First Commercial Broadcast “Voice of Firestone” aired on 3-22-1928

Firestone Rubber PlantToday in radio history, the first commercial broadcast The Voice of Firestone was aired. Sponsored by the Firestone Tire and Rubber Company on the NBC network. ABC aired the show on the same day and time starting 1954 after a dispute over the time slot when NBC wanted to change the time. The television and radio show were simulcast and when NBC wouldn’t back down Firestone took the show to ABC until it went off the air in 1955. Show had one of the longest runs in the history of radio being on the air for twenty-seven years.

This is one of the few remaining recordings of the musical series from 1953:

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In this NBC network/NBC-TV net simulcast the program celebrating the completion of the program’s twenty-fifth year on the air. The first selection is, “Strike Up The Band” by George Gershwin. The first half hour was heard on radio and television, the second half hour was heard on television only.

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18 Responses to First Commercial Broadcast “Voice of Firestone” aired on 3-22-1928

  1. Richard Mullany says:

    I am 81 years old and it was with much feeling that I listened to this program in the Voice of Firestone. It seems incredible that there was a time when good music on the radio or tv was a given, not much but there was something to counter the inane trash that even then was making such inroads iinto our musical lives. Now, garbage is passed off as art, celebrity has replaced artistry and uniformity has replaced individuality.
    I won’t be purchasing this material I am sorry to say but I do not have acess to the equipment neccessary and I no longer collect anything.
    I appreciate, more than I can say, the chance to hear this old piece of history, even the sound system on this computer is sub par I can use my imagination to fil in any gaps and it comes out very lovely. Thank you again for this chance to remember something good from long ago.

  2. Jerry Murphy says:

    Beginning in the late 1930s The Voice of Firestone brought the best of music into our home via small, AM radios

  3. Jerry Murphy says:

    Beginning in the late 1930s, The Voice Of Firestone brought the best of music into our home via small, AM radios with very little audio fidelity. By the end of WW II, I had listened to many many of the weekly live radio broadcasts of VOF and The Metropolitan Opera. I never saw Robert Rounseville, Richard Crooks, Rise Stevens, Richard Tauber, Howard Barlow, Eleanor Steber, Thomas L. Thomas nor any of the many wonderful and gifted musicians. During the ’40s, ’50s and ’60s I was occupied by other educational and career pursuits. However, around the mid ’70s I began collecting “Vintage Phonograph records” (Only the 78 RPM pressings to play back on hand-crank Victrtolas.) My earlier interests in the old radio music broadcasts/artists were rekindled. Although my hearing has deteriorated, I enjoy all except the higher notes. For seventy years the theme song from VOF, “If I Could Tell You”, written by Idabelle Firestone, has been in my head. I set about searching the web for everything I could find regarding VOF and performances of that theme.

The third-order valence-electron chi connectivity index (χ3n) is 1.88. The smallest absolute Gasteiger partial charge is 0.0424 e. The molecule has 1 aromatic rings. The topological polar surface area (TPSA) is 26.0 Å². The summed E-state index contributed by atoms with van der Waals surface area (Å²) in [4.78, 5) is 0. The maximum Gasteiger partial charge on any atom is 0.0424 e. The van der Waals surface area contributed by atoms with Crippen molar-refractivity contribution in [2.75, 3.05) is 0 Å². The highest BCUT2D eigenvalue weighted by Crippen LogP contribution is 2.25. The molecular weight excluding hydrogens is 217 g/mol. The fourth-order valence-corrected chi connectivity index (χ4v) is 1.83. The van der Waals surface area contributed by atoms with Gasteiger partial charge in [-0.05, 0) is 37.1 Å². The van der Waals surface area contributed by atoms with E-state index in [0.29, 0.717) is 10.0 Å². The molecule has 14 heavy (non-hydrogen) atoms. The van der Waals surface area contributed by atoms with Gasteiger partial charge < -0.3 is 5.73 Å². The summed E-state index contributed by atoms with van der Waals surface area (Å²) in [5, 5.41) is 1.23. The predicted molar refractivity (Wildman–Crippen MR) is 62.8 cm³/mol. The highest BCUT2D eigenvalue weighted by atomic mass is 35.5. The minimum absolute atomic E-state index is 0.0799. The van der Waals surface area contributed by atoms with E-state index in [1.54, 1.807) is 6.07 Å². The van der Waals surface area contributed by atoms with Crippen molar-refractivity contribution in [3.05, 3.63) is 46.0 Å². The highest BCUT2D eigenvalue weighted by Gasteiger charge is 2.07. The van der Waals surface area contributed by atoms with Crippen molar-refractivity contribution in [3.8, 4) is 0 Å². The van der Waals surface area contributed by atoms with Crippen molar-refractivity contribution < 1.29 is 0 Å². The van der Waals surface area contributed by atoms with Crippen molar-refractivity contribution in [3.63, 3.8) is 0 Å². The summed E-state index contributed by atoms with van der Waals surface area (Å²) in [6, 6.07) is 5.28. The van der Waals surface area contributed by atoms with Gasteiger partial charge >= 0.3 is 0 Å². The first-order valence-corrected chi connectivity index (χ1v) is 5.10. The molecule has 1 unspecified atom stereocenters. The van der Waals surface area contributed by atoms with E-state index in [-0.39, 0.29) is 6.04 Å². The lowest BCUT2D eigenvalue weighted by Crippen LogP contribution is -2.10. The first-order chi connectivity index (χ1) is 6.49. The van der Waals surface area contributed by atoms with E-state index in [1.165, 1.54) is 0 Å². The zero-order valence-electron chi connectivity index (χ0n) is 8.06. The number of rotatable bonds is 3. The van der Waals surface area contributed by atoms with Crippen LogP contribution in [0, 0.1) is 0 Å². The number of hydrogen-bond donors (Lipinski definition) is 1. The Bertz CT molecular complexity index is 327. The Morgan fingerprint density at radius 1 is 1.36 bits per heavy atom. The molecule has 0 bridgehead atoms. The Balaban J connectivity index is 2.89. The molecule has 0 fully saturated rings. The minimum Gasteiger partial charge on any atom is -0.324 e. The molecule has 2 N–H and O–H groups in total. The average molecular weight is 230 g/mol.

Tonight I found YOUR recording of the 25th anniversary broadcast. Such a wonderful discovery and it plays well through my audio enhanced computer. I fully agree with Richard Mullaney who wrote a note of HIS appreciation in May of last year. Thank you for bringing back those “Good old days” and sounds.

  4. george beres says:

    The sound of the Firestone Hour on radio is one of the abiding ones of my youth. Matron of the family, Idabelle Firestone, wrote the memorable theme song, and she deserves attention on her own as a musician. This program was the peak of the Monday evening listening experience in the pre-FM years, sharing broadcast attention with the Telephone Hour and the Railroad Hour. I write on these subjects from the past, and welcome hearing from any who wish to share their memories with me.

  5. Donald M. Ely [eel-lee] says:

    I to am an 81 year young VOF lover. Remember listening on my Dad’s
    Atwater Kent console radio with an electromagnet speaker that weighed a ton, and my what sweet tones and lovely voices. My favorite among so many is Richard Crooks. His beautiful tenor was beyond description and I have a CD of many of his songs and arias. How does one adequately say ‘thank you’ for an experience so thrilling that stays with you for a lifetime of memories and soothes the soul? I send my love and blessings to everyone that made the Voice of Firestone a Historical reality in our civilization and lifetime, especially to our creator GOD from whom all belssings flow.